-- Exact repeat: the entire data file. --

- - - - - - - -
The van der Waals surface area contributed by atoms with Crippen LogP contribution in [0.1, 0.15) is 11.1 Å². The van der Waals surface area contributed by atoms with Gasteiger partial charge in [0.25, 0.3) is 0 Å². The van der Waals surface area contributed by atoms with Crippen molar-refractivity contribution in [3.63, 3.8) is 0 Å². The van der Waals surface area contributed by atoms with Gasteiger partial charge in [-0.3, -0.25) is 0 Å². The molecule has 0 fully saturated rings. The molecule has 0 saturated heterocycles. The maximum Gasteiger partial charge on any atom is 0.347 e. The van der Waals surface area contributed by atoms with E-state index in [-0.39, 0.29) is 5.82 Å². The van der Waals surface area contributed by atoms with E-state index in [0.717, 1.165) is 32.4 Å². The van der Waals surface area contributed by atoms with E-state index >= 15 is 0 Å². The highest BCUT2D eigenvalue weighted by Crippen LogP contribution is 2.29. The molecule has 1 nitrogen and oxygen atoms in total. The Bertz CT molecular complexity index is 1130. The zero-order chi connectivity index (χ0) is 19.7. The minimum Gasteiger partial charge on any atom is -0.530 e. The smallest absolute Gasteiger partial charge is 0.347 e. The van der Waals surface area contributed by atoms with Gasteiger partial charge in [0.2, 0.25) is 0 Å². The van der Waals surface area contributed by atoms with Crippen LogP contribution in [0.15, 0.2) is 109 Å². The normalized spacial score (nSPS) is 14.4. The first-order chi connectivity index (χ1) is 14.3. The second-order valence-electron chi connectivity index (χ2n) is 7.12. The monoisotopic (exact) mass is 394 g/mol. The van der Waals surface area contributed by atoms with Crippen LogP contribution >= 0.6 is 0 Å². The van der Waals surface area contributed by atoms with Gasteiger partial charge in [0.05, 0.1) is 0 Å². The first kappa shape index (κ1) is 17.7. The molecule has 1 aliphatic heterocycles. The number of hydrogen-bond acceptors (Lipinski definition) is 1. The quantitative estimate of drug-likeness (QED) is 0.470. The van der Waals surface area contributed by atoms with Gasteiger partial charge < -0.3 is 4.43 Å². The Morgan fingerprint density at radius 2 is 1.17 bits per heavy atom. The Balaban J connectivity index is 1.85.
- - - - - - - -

The van der Waals surface area contributed by atoms with Crippen LogP contribution in [0.1, 0.15) is 11.1 Å². The van der Waals surface area contributed by atoms with Gasteiger partial charge in [0.25, 0.3) is 0 Å². The van der Waals surface area contributed by atoms with Crippen molar-refractivity contribution in [3.63, 3.8) is 0 Å². The van der Waals surface area contributed by atoms with Gasteiger partial charge in [-0.3, -0.25) is 0 Å². The molecule has 0 fully saturated rings. The molecule has 0 saturated heterocycles. The maximum Gasteiger partial charge on any atom is 0.347 e. The van der Waals surface area contributed by atoms with E-state index in [-0.39, 0.29) is 5.82 Å². The van der Waals surface area contributed by atoms with E-state index in [0.717, 1.165) is 32.4 Å². The van der Waals surface area contributed by atoms with E-state index >= 15 is 0 Å². The highest BCUT2D eigenvalue weighted by Crippen LogP contribution is 2.29. The molecule has 1 nitrogen and oxygen atoms in total. The Bertz CT molecular complexity index is 1130. The zero-order chi connectivity index (χ0) is 19.7. The minimum Gasteiger partial charge on any atom is -0.530 e. The smallest absolute Gasteiger partial charge is 0.347 e. The van der Waals surface area contributed by atoms with Gasteiger partial charge in [0.2, 0.25) is 0 Å². The van der Waals surface area contributed by atoms with Crippen LogP contribution in [0.15, 0.2) is 109 Å². The normalized spacial score (nSPS) is 14.4. The first-order chi connectivity index (χ1) is 14.3. The second-order valence-electron chi connectivity index (χ2n) is 7.12. The monoisotopic (exact) mass is 394 g/mol. The van der Waals surface area contributed by atoms with Crippen LogP contribution >= 0.6 is 0 Å². The van der Waals surface area contributed by atoms with Gasteiger partial charge in [0.05, 0.1) is 0 Å². The first kappa shape index (κ1) is 17.7. The molecule has 1 aliphatic heterocycles. The number of hydrogen-bond acceptors (Lipinski definition) is 1. The quantitative estimate of drug-likeness (QED) is 0.470. The van der Waals surface area contributed by atoms with Gasteiger partial charge < -0.3 is 4.43 Å². The Morgan fingerprint density at radius 2 is 1.17 bits per heavy atom. The Balaban J connectivity index is 1.85.